Forty-four percent of schoolgirls almost certainly will not be reporting back to school in January due to pregnancies.
The National Parents Association says Narok, Kilifi, and Kakamega counties lead in cases of teenage pregnancies.
The association said 44 percent of Narok school-going girls were pregnant, leading to fears of a massive dropout rate when schools reopen.
In their meeting in Naivasha on Saturday, they did not give numbers.
Schools closed in March due to Covid-19.
Vice-chair Sarah Githinji said FGM is the main contributor to teen pregnancies.
“Once they undergo the cut, the girls feel they are mature. This has been worsened by motorcycle operators who have contributed to the majority of these cases,” she said.
Githinji said 38 percent of Kilifi schoolgirls are known to be pregnant and 36 percent of Kakamega girls.
She said reported numbers of child and teen pregnancies were low in Lamu, Embu, Nyeri, Wajir, and Isiolo.
The number of registered cases of pregnancies in Lamu is 1,285, in Nyeri it’s 2,508, in Isiolo it’s 2,851, she said.
Githinji said most girls were made pregnant by close relatives and fellow students, complicating a worrying situation.
On abortion, Githinji said Nairobi county had 47 teen pregnancies known to have been aborted by quacks, putting girls’ lives in great danger. The actual number is not known.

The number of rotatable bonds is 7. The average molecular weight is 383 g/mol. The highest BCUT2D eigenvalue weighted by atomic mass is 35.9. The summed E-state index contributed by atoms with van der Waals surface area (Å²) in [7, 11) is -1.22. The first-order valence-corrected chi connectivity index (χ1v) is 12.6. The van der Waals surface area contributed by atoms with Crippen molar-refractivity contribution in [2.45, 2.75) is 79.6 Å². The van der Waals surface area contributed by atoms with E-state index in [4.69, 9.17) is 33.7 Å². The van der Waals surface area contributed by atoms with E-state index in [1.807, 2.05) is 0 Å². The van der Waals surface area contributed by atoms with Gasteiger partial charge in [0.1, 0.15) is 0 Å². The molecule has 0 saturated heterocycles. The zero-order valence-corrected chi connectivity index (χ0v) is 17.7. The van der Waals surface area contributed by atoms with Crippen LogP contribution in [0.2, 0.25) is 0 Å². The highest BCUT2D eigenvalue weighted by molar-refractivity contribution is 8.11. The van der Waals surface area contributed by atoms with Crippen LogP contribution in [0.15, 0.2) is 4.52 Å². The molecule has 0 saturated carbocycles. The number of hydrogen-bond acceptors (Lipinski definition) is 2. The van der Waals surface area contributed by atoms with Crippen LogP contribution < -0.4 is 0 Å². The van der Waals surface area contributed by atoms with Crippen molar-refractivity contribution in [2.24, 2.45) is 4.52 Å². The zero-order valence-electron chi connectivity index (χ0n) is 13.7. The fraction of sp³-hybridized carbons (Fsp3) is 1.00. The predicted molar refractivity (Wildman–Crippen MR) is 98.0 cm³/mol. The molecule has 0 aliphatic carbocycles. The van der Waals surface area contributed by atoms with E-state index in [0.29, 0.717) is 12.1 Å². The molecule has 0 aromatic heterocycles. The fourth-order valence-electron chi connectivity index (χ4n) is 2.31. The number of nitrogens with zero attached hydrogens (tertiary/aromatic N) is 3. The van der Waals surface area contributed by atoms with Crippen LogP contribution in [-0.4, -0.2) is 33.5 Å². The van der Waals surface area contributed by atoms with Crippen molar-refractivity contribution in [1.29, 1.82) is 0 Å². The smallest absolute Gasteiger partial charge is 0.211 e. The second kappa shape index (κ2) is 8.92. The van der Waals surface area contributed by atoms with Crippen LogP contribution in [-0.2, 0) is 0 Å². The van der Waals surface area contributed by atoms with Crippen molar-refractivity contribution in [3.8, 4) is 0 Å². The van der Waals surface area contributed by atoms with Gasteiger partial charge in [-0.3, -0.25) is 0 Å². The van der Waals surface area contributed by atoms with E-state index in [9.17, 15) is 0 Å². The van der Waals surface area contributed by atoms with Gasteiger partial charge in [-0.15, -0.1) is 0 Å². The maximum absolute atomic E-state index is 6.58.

“Nairobi is leading in the number abortions, which are being carried out in the back streets. We have seen the number of missing teenage girls in the county also rise,” she said.
The vice-chair said staying at home had adversely affected pupils and students and the coming months will be trying.
“These students have been exposed to s.e.x, drugs, and alcohol at a very tender age and definitely schools will have a hard time in the first few months,” she said.
Association chairman Nicholas Maiyo said the situation had taught them that students are safer at school than at home.
While at home, Maiyo said, pupils and students had been exposed to s.e.xual exploitation, early marriage, and recruitment into militia groups.
The problems go beyond pregnancies. Child labour has increased, so has malnutrition as vulnerable learners are not getting free meals, Maiyo said.
He said the association was keen to partner with and support the government especially in the next three weeks after learners had been home for more than nine months.
“We shall undertake nationwide campaigns to increase the levels of preparedness of all parents as schools reopen in the coming weeks,” he said.
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